Just want to second jay’s comment that turning the oi is easier (1) if you put it on edge and (2)turn on the crest of a wave. Sweep strokes beam on from the trough are pretty hopeless. I have had the keyhole OI for two years now, and love it for point A to B paddling, and have taken it into lumpy water/surf enough to know that is fine in these conditions too. In fact, I like it enough that I just purchased the OC version, which is way easier to get on its edge and horse around than the keyhole. Will probably sell the keyhole version–anyone interested? Comes with a Rapid Runner Bilge System pump!

I find that hard tracking kayaks
can be hard to get back on course in rough conditions and that’s why I like kayaks with some amount of maneuverability. I have played around with the tracking on the wood kayaks I have built and it can be changed usually by just a mater of removing some of the stern keeline. Since the OL has a skeg it might be worth a try if it will make the kayak handle more to your liking. Removing 3/4" off the stern keeline makes quite a difference in tracking and maneuverability.

Interesting thread
which highlights exactly how no boat is perfect and no design excellent at everything. Any number of the so called slow maneuverable boats in the hands of a good paddler would excell in those conditions and may leave the OI behind. Tone the sea down and the OI has the edge. Boats like the Explorer blend variables to be an excellent compromise all round, albeit not outstanding at any end of the spectrum. The more focused a design around one objective, be it coastal play, or straight ahead speed, the less well rounded it becomes in general. I doubt any long, tracking, straight ahead efficient hull would be fun in those conditions overall. That’s where the play boats excell. Someone said turny boats sell. I’d say the opposite overall. Tracking boats appeal more to the masses and I bet sales figures would support that. Just a guess?


– Last Updated: Sep-25-07 7:53 PM EST –

My criteria for selecting and purchasing just one boat was to choose one that does well in the majority of my paddling waters and conditions. Thinking through this, my longer term options might be:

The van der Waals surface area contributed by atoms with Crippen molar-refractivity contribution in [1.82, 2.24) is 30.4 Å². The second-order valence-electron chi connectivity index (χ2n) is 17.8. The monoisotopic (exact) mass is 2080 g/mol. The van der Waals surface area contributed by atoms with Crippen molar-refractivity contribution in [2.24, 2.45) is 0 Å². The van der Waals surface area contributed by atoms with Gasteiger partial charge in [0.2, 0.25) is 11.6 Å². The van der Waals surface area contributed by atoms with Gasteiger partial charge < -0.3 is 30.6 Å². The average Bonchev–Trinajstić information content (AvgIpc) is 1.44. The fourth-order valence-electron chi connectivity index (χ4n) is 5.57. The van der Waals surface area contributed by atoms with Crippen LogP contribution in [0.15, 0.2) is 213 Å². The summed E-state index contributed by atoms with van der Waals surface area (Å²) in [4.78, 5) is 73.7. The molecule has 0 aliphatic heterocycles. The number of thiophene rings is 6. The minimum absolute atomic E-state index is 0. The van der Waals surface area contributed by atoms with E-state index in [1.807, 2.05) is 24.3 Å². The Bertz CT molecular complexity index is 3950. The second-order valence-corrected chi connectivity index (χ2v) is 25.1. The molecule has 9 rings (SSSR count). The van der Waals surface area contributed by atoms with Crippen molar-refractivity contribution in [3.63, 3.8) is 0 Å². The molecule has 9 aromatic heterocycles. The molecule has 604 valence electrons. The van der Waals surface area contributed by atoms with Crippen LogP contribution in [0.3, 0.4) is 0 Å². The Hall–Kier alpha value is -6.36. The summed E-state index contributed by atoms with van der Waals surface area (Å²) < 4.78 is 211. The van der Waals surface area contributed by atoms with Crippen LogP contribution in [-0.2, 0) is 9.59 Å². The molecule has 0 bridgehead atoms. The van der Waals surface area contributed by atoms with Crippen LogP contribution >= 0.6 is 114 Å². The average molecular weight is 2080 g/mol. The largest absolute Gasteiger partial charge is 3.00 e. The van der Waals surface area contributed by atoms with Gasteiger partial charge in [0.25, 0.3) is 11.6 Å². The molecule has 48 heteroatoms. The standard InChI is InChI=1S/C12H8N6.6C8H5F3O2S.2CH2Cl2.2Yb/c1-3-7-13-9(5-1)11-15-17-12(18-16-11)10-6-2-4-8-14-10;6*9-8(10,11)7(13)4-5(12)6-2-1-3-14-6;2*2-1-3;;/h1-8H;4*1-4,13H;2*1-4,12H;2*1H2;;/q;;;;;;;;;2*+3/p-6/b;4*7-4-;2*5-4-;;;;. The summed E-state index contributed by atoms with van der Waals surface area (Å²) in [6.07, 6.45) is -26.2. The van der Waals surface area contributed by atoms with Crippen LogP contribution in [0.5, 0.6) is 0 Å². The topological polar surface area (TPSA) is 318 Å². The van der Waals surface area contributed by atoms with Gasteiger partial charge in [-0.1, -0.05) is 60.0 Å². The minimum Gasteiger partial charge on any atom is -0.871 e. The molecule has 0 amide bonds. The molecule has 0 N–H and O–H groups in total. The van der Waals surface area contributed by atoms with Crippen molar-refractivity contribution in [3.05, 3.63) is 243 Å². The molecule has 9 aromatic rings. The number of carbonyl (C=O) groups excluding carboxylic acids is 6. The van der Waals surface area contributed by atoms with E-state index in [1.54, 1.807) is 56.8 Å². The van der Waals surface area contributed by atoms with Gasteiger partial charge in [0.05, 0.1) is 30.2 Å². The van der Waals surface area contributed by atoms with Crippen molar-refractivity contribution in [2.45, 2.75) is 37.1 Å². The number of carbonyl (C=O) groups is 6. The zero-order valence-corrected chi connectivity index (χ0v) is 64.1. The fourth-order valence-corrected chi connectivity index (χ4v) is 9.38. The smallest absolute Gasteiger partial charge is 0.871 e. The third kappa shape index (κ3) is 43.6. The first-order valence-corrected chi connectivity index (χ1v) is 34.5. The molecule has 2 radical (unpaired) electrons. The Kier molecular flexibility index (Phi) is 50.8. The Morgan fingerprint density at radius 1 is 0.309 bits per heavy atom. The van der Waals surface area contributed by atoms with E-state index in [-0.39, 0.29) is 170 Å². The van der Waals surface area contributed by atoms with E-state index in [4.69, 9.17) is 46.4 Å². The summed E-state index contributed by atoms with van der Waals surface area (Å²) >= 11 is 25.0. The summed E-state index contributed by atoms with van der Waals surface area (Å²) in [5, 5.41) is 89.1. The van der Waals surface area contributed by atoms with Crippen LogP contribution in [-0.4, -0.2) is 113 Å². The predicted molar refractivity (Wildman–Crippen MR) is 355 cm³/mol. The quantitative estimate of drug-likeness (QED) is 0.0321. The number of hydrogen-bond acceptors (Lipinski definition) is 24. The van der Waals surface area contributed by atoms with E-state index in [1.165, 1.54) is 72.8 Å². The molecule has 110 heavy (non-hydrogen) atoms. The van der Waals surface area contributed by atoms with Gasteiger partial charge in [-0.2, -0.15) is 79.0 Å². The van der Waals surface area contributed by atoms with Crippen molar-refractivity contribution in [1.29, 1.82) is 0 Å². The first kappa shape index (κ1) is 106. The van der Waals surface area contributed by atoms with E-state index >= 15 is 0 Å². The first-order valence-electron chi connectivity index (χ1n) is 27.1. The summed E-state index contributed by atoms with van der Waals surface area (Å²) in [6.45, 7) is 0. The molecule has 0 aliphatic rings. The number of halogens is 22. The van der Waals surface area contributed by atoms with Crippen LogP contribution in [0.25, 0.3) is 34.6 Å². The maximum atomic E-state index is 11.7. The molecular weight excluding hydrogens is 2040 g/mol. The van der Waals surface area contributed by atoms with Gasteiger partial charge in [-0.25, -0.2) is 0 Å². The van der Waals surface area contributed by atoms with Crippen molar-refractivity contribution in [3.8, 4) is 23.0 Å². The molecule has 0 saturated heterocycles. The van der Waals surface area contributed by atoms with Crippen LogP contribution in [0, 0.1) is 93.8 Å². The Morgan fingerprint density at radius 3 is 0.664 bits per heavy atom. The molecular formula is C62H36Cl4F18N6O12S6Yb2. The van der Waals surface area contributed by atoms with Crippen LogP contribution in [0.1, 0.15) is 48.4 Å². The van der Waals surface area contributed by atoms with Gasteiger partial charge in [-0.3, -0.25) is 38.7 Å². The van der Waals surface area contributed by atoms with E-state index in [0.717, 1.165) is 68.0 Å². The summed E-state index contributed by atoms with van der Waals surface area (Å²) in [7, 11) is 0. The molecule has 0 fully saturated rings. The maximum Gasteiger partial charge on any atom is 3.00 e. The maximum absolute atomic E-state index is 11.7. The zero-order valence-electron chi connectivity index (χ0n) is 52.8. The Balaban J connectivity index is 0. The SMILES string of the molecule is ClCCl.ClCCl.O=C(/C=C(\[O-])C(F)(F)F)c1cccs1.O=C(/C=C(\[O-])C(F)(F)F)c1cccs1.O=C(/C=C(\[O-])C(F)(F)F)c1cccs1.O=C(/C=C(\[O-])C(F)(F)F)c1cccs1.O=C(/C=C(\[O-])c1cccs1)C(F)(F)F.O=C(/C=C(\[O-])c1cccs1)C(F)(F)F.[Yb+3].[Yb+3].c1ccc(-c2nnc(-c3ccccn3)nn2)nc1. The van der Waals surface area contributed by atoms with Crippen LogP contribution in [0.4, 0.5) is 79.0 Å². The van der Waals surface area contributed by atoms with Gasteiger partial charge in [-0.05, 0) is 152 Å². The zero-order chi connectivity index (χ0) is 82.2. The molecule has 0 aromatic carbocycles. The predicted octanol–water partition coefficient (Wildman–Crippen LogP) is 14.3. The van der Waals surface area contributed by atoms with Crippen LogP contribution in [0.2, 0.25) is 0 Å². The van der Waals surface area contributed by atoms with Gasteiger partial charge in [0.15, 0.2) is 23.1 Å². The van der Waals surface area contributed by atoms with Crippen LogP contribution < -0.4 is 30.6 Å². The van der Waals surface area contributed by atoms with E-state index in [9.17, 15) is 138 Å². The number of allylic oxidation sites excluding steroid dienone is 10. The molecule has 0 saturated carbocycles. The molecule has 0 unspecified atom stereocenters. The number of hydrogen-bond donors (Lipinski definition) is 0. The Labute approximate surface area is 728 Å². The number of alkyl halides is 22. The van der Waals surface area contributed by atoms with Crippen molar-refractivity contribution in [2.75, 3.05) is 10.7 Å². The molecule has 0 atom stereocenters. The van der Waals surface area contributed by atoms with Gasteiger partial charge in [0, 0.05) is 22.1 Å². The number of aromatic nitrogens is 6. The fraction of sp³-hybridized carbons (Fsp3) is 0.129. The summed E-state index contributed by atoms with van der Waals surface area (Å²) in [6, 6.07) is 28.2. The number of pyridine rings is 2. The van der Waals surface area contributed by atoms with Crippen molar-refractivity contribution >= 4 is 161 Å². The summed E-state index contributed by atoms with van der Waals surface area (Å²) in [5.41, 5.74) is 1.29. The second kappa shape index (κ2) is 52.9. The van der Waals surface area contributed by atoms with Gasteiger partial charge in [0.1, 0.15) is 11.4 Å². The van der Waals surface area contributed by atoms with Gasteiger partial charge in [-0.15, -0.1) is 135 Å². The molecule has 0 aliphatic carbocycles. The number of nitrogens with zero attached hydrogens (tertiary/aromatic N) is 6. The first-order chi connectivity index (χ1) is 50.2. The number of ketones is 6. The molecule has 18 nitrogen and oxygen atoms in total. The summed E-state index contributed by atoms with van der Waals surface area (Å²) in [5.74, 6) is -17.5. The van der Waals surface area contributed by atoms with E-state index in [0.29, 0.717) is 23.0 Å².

1) keep and enjoy the OI for what it excels at, if those high wind conditions are as minimal as they have been in the past for me.

2) if my future paddling destinations change over time such that really gusty wind is a more common occurence, consider other boats I've test paddled and liked, with more rocker: Impex Force 4, NDK Explorer, or Valley Aquanaut to name a few.

Not bragging or advertising , but
the Placid BW Rapidfire canoe could care less about wind - front back,quartering, whatever. That is not true of the long boats I have owned. And it is fast.

lots of great info has been stated.

what I generally do in a leecock position is add forward speed to the equasion. this helps move the pivot point out front and then try and time your sweeps/edging to wave tops, tho sometimes down in the trough (protection from blast) can work too. It’s all about knowing your boat and skills.

In the Columbia Gorge we say ‘Life begins at 30’. Anything over 30 knots is quite challenging (and FUN) Over 40 and it kicks @$$.


the fourth dimension!
good point.

Horses for courses
For a few years I used my Aquanaut for all my paddling. I picked up a Romany a couple of years ago and paddle it more than my 'naut.

I use my Romany for surfing, tidal work and play because it is so easy to throw around.

After two days of 4* training using the Aquanaut off MDI earlier this month I’m thinking of picking up a boat with more hull speed than my Romany, but easier to throw around and to control on the face of a wave than the 'naut - maybe a Nordkapp LV or an Explorer.

Good boats CAN do a lot. Different boats excel at different things…

That’s what rudders are for
Turning long unrockered boats into the wind.

Leastways that’s what worked on my Solstice.

the hatch contributor

– Last Updated: Sep-26-07 8:01 AM EST –

one more thought . . because of the small bow hatch cover on the OI, I perhaps am too inclined to throw day gear in the stern and day hatch. Thus, leading to an untrimmed boat light in the bow, contributing to my problem.